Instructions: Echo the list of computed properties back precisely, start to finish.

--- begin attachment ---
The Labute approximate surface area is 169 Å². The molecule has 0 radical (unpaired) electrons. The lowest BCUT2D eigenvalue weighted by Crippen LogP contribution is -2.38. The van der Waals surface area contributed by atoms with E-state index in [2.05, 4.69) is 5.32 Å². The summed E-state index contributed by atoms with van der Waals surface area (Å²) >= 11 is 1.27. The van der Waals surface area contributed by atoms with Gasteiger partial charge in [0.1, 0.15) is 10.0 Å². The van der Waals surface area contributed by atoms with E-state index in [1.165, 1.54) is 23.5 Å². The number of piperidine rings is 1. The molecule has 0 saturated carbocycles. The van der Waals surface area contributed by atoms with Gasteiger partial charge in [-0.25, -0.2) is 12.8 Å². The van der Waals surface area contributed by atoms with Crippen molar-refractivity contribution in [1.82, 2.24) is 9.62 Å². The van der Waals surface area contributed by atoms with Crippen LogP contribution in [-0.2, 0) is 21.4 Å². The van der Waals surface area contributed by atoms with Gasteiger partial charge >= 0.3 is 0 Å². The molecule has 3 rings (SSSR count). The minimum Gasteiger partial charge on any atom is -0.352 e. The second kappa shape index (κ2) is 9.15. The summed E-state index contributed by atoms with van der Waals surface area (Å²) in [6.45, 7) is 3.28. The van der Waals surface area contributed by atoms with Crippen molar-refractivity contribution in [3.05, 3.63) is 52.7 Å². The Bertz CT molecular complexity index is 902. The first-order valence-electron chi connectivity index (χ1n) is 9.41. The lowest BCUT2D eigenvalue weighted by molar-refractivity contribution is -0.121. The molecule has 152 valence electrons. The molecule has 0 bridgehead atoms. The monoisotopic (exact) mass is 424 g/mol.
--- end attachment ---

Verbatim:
The Labute approximate surface area is 169 Å². The molecule has 0 radical (unpaired) electrons. The lowest BCUT2D eigenvalue weighted by Crippen LogP contribution is -2.38. The van der Waals surface area contributed by atoms with E-state index in [2.05, 4.69) is 5.32 Å². The summed E-state index contributed by atoms with van der Waals surface area (Å²) >= 11 is 1.27. The van der Waals surface area contributed by atoms with Gasteiger partial charge in [0.1, 0.15) is 10.0 Å². The van der Waals surface area contributed by atoms with E-state index in [1.165, 1.54) is 23.5 Å². The number of piperidine rings is 1. The molecule has 0 saturated carbocycles. The van der Waals surface area contributed by atoms with Gasteiger partial charge in [-0.25, -0.2) is 12.8 Å². The van der Waals surface area contributed by atoms with Crippen molar-refractivity contribution in [1.82, 2.24) is 9.62 Å². The van der Waals surface area contributed by atoms with Crippen LogP contribution in [-0.2, 0) is 21.4 Å². The van der Waals surface area contributed by atoms with Gasteiger partial charge >= 0.3 is 0 Å². The molecule has 3 rings (SSSR count). The minimum Gasteiger partial charge on any atom is -0.352 e. The second kappa shape index (κ2) is 9.15. The summed E-state index contributed by atoms with van der Waals surface area (Å²) in [6.45, 7) is 3.28. The van der Waals surface area contributed by atoms with Crippen molar-refractivity contribution in [3.05, 3.63) is 52.7 Å². The Bertz CT molecular complexity index is 902. The first-order valence-electron chi connectivity index (χ1n) is 9.41. The lowest BCUT2D eigenvalue weighted by molar-refractivity contribution is -0.121. The molecule has 152 valence electrons. The molecule has 0 bridgehead atoms. The monoisotopic (exact) mass is 424 g/mol.